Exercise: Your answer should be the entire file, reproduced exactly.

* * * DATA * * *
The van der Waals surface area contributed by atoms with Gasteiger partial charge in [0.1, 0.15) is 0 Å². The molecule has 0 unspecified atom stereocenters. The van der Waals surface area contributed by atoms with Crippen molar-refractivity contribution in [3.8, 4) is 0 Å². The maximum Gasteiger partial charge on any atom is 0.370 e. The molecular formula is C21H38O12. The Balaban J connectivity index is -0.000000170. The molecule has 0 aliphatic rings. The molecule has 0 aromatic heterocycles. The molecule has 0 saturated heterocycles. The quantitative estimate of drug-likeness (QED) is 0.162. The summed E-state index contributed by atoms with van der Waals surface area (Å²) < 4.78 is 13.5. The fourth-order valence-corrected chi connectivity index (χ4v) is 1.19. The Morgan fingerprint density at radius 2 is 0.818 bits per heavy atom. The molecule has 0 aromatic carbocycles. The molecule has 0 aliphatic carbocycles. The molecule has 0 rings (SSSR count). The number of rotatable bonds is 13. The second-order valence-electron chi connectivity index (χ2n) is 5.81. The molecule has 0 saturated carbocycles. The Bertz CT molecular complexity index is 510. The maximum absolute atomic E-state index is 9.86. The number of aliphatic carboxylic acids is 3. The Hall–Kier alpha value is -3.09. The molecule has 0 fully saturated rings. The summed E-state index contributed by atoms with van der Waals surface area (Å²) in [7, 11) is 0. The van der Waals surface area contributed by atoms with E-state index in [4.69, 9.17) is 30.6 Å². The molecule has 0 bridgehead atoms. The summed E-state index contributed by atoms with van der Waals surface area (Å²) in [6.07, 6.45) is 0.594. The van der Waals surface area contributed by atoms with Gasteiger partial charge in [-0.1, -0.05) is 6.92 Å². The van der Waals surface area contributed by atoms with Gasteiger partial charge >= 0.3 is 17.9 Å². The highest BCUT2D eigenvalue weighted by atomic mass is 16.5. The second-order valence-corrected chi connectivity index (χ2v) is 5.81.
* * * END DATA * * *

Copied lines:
The van der Waals surface area contributed by atoms with Gasteiger partial charge in [0.1, 0.15) is 0 Å². The molecule has 0 unspecified atom stereocenters. The van der Waals surface area contributed by atoms with Crippen molar-refractivity contribution in [3.8, 4) is 0 Å². The maximum Gasteiger partial charge on any atom is 0.370 e. The molecular formula is C21H38O12. The Balaban J connectivity index is -0.000000170. The molecule has 0 aliphatic rings. The molecule has 0 aromatic heterocycles. The molecule has 0 saturated heterocycles. The quantitative estimate of drug-likeness (QED) is 0.162. The summed E-state index contributed by atoms with van der Waals surface area (Å²) < 4.78 is 13.5. The fourth-order valence-corrected chi connectivity index (χ4v) is 1.19. The Morgan fingerprint density at radius 2 is 0.818 bits per heavy atom. The molecule has 0 aromatic carbocycles. The molecule has 0 aliphatic carbocycles. The molecule has 0 rings (SSSR count). The number of rotatable bonds is 13. The second-order valence-electron chi connectivity index (χ2n) is 5.81. The molecule has 0 saturated carbocycles. The Bertz CT molecular complexity index is 510. The maximum absolute atomic E-state index is 9.86. The number of aliphatic carboxylic acids is 3. The Hall–Kier alpha value is -3.09. The molecule has 0 fully saturated rings. The summed E-state index contributed by atoms with van der Waals surface area (Å²) in [7, 11) is 0. The van der Waals surface area contributed by atoms with E-state index in [4.69, 9.17) is 30.6 Å². The molecule has 0 bridgehead atoms. The summed E-state index contributed by atoms with van der Waals surface area (Å²) in [6.07, 6.45) is 0.594. The van der Waals surface area contributed by atoms with Gasteiger partial charge in [-0.1, -0.05) is 6.92 Å². The van der Waals surface area contributed by atoms with Gasteiger partial charge >= 0.3 is 17.9 Å². The highest BCUT2D eigenvalue weighted by atomic mass is 16.5. The second-order valence-corrected chi connectivity index (χ2v) is 5.81.